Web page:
Some leasing agents will run a credit report before offering you a lease. If you don't have a credit score or you’ve had some credit trouble in the past, your leasing agent may ask for a guarantor. This person will co-sign the lease with you and will be responsible for any missed or late payments.
References are a standard component of the application process. Whether these are character or professional checks, your new property owner wants to hear that you are respectful, responsible and reliable before handing over the keys.
Some property owners may ask to see a letter from your employer with salary details to ensure you have a stable income.
Proof of Income
Similarly, leasing agents may want you to provide proof of income in the form of pay stubs or tax documents to ensure you will have adequate finances to cover your lease agreement.
5. Sign the Lease
Once your paperwork has been approved, you will then sign a rental agreement. This is a contract between you and your leasing agents stating the terms and conditions of your lease, such as:
- - Length of stay. Lease agreements are usually six or 12 months in length; however, they can also be month-to-month.
- - Monthly cost. This is the pre-determined amount you agree to pay each month in exchange for living in the apartment.
- - How and when rent will be collected. Some leasing agents collect 12 postdated cheques upfront so they can cash them on the first of each month, while others accept e-transfers or direct deposits from your bank account. Make sure to ask what they prefer before signing the lease.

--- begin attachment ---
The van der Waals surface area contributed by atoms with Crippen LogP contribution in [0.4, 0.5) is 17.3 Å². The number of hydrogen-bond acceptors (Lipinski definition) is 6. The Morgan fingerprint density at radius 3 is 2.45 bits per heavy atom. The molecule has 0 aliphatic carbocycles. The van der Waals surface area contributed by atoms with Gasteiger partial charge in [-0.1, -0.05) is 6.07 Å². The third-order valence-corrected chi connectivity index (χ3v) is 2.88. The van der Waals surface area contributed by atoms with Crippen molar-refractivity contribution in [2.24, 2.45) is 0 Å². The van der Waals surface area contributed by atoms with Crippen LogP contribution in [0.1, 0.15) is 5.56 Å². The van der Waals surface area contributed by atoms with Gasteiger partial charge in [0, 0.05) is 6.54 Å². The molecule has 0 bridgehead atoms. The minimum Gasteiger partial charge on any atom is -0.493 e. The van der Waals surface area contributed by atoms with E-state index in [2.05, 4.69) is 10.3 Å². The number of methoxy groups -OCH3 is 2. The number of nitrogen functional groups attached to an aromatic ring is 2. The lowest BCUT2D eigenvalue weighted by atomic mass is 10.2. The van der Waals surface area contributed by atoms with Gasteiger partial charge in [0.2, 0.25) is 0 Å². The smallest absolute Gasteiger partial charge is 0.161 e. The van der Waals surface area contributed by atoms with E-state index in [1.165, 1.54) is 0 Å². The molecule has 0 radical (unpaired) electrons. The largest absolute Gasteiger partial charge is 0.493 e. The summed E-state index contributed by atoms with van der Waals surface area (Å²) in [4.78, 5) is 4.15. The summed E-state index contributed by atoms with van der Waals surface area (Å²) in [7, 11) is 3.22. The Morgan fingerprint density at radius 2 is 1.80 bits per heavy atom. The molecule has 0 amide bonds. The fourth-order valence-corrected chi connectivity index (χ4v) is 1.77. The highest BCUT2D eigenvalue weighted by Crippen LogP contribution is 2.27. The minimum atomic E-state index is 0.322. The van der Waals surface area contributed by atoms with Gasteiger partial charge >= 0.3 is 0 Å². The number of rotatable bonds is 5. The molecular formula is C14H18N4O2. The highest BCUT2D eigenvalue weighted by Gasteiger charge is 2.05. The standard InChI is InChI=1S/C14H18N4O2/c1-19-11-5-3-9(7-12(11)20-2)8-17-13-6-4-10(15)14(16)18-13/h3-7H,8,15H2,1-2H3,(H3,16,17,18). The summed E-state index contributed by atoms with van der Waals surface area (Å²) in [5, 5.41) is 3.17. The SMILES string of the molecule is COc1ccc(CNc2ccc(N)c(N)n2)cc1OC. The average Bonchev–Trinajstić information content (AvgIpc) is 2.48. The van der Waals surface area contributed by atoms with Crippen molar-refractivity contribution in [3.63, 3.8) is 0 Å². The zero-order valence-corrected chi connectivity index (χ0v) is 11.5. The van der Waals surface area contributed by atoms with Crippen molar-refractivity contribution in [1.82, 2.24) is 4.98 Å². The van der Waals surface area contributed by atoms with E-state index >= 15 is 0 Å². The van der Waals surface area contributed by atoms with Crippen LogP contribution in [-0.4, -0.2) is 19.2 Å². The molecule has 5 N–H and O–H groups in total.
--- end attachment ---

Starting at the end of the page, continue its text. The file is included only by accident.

- - Damage deposit. Generally, leasing agents require a damage deposit prior to you moving into a suite. This will cover any damage to the suite that wasn't there at the move-in time. If no damage occurred, or if repairing the damages costs less than your deposit, your leasing agent will return the remainder of your damage deposit to you after your final walk-through is complete upon moving out.
- - List of included services. The lease agreement will state whether your rent includes additional services including heat, water, electricity, parking and internet. Make sure you are clear on these details before you sign.
- - Conditions. The lease will also include how and when the contract can be terminated, as well as policies on rent increases.
- - Rules. The leasing agent will list any rules that must be followed during your time at the rental property. These could include limitations on large gatherings and excessive noise after a certain time. Make sure to read this section closely!
6. Conduct a Walkthrough
Finally, you’ll need to complete a walkthrough of the property when you take possession of your new home. The purpose of a walkthrough is to note the current condition of the apartment, so you and the leasing agent are both aware of its state.
You'll walk through the property together and note any damage you see before moving in. Be sure to take note of any holes or dents in the walls, scratches on the floor, chips in the countertops and stains in the carpet.
This property should also be cleaned for you, ready for the leasing agent to hand over the keys and welcome you to your new residence.
Pro tip: Make sure to take photos of all damages before you move in to supplement the recording of potential issues in writing.
Ready to start looking? Head over to our home page and browse apartments and townhomes by your city and budget.For more information on renting an apartment in Canada, please refer to the Government of Canada website.